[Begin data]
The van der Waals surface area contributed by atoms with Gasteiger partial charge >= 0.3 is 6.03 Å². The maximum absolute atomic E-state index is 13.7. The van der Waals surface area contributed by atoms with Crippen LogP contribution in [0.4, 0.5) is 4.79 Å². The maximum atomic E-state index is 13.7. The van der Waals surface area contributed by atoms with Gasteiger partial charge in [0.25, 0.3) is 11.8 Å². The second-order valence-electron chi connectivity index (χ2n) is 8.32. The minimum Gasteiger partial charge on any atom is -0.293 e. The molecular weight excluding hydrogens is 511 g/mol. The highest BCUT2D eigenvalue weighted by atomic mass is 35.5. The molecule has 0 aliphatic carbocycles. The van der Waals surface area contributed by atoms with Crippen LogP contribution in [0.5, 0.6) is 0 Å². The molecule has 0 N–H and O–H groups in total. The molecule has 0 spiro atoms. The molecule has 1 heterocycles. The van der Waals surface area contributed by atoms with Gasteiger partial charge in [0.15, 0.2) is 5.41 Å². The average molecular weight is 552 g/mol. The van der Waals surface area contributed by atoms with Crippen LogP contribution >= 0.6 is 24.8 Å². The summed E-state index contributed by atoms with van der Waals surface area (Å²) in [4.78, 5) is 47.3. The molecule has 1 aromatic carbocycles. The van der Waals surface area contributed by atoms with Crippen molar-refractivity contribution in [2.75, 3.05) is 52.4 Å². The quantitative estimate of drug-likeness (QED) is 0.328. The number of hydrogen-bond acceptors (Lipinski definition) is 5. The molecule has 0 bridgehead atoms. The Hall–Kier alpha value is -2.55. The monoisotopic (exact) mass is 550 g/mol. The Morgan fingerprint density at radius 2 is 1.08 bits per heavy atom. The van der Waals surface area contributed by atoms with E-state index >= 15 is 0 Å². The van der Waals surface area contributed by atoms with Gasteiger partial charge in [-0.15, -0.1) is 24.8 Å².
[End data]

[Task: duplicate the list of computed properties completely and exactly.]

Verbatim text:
The van der Waals surface area contributed by atoms with Gasteiger partial charge >= 0.3 is 6.03 Å². The maximum absolute atomic E-state index is 13.7. The van der Waals surface area contributed by atoms with Crippen LogP contribution in [0.4, 0.5) is 4.79 Å². The maximum atomic E-state index is 13.7. The van der Waals surface area contributed by atoms with Gasteiger partial charge in [0.25, 0.3) is 11.8 Å². The second-order valence-electron chi connectivity index (χ2n) is 8.32. The minimum Gasteiger partial charge on any atom is -0.293 e. The molecular weight excluding hydrogens is 511 g/mol. The highest BCUT2D eigenvalue weighted by atomic mass is 35.5. The molecule has 0 aliphatic carbocycles. The van der Waals surface area contributed by atoms with Crippen LogP contribution in [0.5, 0.6) is 0 Å². The molecule has 0 N–H and O–H groups in total. The molecule has 0 spiro atoms. The molecule has 1 heterocycles. The van der Waals surface area contributed by atoms with Gasteiger partial charge in [0.15, 0.2) is 5.41 Å². The average molecular weight is 552 g/mol. The van der Waals surface area contributed by atoms with Crippen LogP contribution >= 0.6 is 24.8 Å². The summed E-state index contributed by atoms with van der Waals surface area (Å²) in [4.78, 5) is 47.3. The molecule has 1 aromatic carbocycles. The van der Waals surface area contributed by atoms with Crippen molar-refractivity contribution in [2.75, 3.05) is 52.4 Å². The quantitative estimate of drug-likeness (QED) is 0.328. The number of hydrogen-bond acceptors (Lipinski definition) is 5. The molecule has 0 bridgehead atoms. The Hall–Kier alpha value is -2.55. The monoisotopic (exact) mass is 550 g/mol. The Morgan fingerprint density at radius 2 is 1.08 bits per heavy atom. The van der Waals surface area contributed by atoms with E-state index >= 15 is 0 Å². The van der Waals surface area contributed by atoms with Gasteiger partial charge in [-0.15, -0.1) is 24.8 Å².